Groups engaged in collaborative activities of significant scope and duration must achieve and maintain awareness of diverse aspects of their shared activity in order to coordinate effectively. For example, they must verify mutual presence and attention, which is fairly straightforward in face-to-face interaction, but often subtle, difficult, and a continuing challenge in computer-mediated collaboration. Members need to know what tools and resources they have access to and also what tools and resources their counterparts can access. The availability of tools and resources may change throughout the course of an activity. The group must have an understanding of who among them might know potentially relevant information or know how to do something that might be critical to the collective endeavor. Members need to know something of their partners’ attitudes and goals and of what their partners expect from them and of the activity. They need to know what criteria their partners will use to evaluate joint outcomes, the moment-to-moment focus of their attention and action during the collaborative work, and how the view of the shared plan and the work actually accomplished evolves over time. All of these intentional variables change constantly as the task context itself changes.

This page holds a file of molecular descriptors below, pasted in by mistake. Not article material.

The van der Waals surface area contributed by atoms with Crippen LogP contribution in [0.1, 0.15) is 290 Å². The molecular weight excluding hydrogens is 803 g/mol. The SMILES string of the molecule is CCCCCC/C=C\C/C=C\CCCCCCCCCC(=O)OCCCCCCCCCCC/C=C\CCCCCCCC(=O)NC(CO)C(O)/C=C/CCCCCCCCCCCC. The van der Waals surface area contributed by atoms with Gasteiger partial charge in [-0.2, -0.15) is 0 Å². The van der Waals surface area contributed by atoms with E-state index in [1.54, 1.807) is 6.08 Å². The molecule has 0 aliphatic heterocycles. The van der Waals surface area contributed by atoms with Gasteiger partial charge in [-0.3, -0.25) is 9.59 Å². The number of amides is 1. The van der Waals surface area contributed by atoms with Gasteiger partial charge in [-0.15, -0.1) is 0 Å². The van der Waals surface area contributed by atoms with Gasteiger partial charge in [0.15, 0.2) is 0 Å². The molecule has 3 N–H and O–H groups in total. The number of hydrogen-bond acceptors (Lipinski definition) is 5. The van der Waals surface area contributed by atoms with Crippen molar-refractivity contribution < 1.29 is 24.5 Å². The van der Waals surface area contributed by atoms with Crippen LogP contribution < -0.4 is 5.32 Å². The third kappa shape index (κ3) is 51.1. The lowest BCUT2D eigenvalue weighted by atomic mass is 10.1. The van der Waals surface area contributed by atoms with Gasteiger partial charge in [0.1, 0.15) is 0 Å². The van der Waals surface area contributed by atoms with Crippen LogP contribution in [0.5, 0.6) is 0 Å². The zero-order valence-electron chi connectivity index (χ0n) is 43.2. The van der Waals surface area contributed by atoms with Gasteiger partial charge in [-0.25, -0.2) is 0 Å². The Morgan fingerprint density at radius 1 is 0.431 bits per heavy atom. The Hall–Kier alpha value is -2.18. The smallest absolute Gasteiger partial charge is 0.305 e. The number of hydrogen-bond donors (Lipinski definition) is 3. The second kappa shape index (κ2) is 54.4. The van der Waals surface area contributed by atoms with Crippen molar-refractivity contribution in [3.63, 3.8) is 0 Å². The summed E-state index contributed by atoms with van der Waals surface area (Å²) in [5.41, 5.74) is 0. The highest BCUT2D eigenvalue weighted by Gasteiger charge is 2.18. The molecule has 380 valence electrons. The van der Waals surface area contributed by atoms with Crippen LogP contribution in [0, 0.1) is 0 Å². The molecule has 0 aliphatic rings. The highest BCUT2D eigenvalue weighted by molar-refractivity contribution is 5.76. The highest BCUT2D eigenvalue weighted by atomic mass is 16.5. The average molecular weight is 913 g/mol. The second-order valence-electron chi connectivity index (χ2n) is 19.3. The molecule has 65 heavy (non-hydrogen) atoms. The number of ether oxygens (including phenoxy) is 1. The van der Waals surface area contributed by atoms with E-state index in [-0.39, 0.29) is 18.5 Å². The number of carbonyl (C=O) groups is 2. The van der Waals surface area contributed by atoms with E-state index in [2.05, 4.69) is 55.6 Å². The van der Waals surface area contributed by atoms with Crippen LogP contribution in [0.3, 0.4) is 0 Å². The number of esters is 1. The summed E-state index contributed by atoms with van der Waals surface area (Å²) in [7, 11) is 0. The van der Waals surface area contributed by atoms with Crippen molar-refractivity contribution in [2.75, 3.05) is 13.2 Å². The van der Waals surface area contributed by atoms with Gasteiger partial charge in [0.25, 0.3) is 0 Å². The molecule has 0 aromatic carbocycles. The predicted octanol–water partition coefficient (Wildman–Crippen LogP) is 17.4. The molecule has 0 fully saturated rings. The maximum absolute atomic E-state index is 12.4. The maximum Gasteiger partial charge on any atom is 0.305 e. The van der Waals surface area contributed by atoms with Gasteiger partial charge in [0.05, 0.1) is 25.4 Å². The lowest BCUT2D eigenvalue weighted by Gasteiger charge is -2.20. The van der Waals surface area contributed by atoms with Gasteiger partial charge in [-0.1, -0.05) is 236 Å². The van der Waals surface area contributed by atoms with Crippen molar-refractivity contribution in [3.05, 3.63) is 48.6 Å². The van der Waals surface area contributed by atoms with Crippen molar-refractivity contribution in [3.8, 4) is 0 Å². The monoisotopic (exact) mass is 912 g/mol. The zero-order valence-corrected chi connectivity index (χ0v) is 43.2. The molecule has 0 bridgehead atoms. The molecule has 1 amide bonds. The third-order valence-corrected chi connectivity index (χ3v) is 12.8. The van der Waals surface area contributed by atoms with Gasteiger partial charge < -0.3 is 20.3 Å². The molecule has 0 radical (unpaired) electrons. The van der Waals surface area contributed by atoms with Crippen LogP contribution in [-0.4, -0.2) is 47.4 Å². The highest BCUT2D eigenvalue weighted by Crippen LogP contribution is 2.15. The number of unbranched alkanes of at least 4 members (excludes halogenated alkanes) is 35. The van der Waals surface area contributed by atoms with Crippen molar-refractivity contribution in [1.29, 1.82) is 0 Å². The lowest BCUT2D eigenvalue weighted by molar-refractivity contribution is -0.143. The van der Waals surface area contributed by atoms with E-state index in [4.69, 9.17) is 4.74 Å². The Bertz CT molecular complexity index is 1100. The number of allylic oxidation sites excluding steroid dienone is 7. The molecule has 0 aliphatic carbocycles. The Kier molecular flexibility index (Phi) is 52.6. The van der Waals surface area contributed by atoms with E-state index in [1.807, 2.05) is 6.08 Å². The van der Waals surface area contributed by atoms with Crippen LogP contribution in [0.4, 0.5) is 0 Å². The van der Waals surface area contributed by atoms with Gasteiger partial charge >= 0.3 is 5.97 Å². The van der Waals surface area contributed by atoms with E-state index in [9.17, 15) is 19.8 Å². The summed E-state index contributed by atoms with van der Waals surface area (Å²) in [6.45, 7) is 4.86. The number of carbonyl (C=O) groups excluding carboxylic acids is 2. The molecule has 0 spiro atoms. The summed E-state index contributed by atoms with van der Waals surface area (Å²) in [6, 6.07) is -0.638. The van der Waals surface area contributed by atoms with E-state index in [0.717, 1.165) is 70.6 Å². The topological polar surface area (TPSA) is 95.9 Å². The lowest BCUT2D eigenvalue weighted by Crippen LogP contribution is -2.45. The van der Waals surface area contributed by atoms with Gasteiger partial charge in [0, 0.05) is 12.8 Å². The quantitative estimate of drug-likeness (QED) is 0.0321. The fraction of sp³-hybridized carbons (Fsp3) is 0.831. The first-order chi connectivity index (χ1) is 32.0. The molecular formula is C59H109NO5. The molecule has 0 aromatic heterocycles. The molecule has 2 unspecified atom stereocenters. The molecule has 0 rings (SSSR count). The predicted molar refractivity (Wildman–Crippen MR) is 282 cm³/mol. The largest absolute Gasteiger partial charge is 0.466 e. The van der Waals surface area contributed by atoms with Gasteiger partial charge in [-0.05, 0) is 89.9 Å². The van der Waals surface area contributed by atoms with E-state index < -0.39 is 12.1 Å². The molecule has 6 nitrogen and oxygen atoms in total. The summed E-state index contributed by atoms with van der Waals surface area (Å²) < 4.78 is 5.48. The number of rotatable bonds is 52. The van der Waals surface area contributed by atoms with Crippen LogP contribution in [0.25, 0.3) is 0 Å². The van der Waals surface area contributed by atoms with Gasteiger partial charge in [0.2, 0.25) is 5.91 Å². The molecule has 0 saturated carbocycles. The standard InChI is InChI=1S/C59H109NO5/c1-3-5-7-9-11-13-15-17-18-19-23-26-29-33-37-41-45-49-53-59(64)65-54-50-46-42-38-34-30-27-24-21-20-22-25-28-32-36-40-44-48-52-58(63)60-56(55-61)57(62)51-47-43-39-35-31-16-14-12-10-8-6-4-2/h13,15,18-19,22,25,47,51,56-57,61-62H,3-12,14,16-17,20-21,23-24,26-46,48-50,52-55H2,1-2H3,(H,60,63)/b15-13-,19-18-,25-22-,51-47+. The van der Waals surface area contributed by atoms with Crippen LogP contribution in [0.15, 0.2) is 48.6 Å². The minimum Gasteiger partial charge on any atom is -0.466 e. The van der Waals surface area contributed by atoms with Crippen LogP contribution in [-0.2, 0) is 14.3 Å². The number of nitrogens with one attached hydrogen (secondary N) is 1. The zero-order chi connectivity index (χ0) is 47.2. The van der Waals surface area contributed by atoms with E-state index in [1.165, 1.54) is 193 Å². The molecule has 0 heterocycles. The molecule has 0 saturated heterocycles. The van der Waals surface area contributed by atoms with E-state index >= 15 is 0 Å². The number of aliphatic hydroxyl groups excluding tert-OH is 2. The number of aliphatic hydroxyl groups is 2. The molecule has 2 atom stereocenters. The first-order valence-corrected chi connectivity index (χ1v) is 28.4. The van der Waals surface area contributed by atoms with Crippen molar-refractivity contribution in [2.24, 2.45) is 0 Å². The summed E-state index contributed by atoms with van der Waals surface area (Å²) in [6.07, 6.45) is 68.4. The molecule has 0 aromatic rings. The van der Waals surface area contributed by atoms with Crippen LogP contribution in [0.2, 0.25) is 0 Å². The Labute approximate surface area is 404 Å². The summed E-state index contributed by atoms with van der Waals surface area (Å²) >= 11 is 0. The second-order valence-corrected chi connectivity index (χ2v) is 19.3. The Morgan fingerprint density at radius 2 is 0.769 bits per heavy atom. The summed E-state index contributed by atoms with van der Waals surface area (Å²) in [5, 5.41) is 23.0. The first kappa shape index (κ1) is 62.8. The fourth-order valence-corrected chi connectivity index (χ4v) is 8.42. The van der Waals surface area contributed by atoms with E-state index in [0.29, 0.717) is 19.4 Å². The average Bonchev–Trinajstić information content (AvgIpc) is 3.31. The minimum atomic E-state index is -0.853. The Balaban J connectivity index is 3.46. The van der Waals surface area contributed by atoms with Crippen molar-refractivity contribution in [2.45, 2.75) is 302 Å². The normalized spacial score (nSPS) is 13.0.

|Original language||English (US)|
|Title of host publication||Theories of Team Cognition|
|Subtitle of host publication||Cross-Disciplinary Perspectives|
|Publisher||Taylor and Francis|
|Number of pages||34|
|State||Published - Jan 1 2013|
All Science Journal Classification (ASJC) codes